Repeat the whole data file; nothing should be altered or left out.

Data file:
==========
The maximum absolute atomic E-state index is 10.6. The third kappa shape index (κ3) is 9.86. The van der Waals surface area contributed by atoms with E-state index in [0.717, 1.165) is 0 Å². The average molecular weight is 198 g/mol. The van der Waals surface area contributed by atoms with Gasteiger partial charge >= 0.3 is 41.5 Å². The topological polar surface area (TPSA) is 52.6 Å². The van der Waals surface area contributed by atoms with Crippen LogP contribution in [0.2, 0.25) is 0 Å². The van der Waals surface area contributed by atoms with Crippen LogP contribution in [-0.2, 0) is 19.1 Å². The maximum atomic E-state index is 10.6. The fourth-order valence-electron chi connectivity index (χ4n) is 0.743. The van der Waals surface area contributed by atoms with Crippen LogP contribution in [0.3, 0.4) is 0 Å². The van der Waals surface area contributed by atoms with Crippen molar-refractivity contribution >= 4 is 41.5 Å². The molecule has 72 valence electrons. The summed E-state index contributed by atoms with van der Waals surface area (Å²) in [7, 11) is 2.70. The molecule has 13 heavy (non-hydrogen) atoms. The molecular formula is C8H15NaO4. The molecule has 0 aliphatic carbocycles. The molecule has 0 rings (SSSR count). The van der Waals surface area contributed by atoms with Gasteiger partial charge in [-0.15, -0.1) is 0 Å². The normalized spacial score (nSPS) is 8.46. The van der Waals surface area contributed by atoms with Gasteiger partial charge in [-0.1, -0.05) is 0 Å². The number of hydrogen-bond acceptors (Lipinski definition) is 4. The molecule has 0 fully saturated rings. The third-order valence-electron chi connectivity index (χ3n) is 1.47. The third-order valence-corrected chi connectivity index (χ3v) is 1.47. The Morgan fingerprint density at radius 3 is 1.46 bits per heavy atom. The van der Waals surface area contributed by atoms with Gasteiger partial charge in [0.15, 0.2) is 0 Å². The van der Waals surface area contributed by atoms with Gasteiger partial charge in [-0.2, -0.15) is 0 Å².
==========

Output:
The maximum absolute atomic E-state index is 10.6. The third kappa shape index (κ3) is 9.86. The van der Waals surface area contributed by atoms with E-state index in [0.717, 1.165) is 0 Å². The average molecular weight is 198 g/mol. The van der Waals surface area contributed by atoms with Gasteiger partial charge >= 0.3 is 41.5 Å². The topological polar surface area (TPSA) is 52.6 Å². The van der Waals surface area contributed by atoms with Crippen LogP contribution in [0.2, 0.25) is 0 Å². The van der Waals surface area contributed by atoms with Crippen LogP contribution in [-0.2, 0) is 19.1 Å². The maximum atomic E-state index is 10.6. The fourth-order valence-electron chi connectivity index (χ4n) is 0.743. The van der Waals surface area contributed by atoms with Crippen LogP contribution in [0.3, 0.4) is 0 Å². The van der Waals surface area contributed by atoms with Crippen molar-refractivity contribution >= 4 is 41.5 Å². The molecule has 72 valence electrons. The summed E-state index contributed by atoms with van der Waals surface area (Å²) in [7, 11) is 2.70. The molecule has 13 heavy (non-hydrogen) atoms. The molecular formula is C8H15NaO4. The molecule has 0 aliphatic carbocycles. The molecule has 0 rings (SSSR count). The van der Waals surface area contributed by atoms with Gasteiger partial charge in [-0.15, -0.1) is 0 Å². The normalized spacial score (nSPS) is 8.46. The van der Waals surface area contributed by atoms with Gasteiger partial charge in [-0.1, -0.05) is 0 Å². The number of hydrogen-bond acceptors (Lipinski definition) is 4. The molecule has 0 fully saturated rings. The third-order valence-electron chi connectivity index (χ3n) is 1.47. The third-order valence-corrected chi connectivity index (χ3v) is 1.47. The Morgan fingerprint density at radius 3 is 1.46 bits per heavy atom. The van der Waals surface area contributed by atoms with Gasteiger partial charge in [0.15, 0.2) is 0 Å². The van der Waals surface area contributed by atoms with Gasteiger partial charge in [-0.2, -0.15) is 0 Å².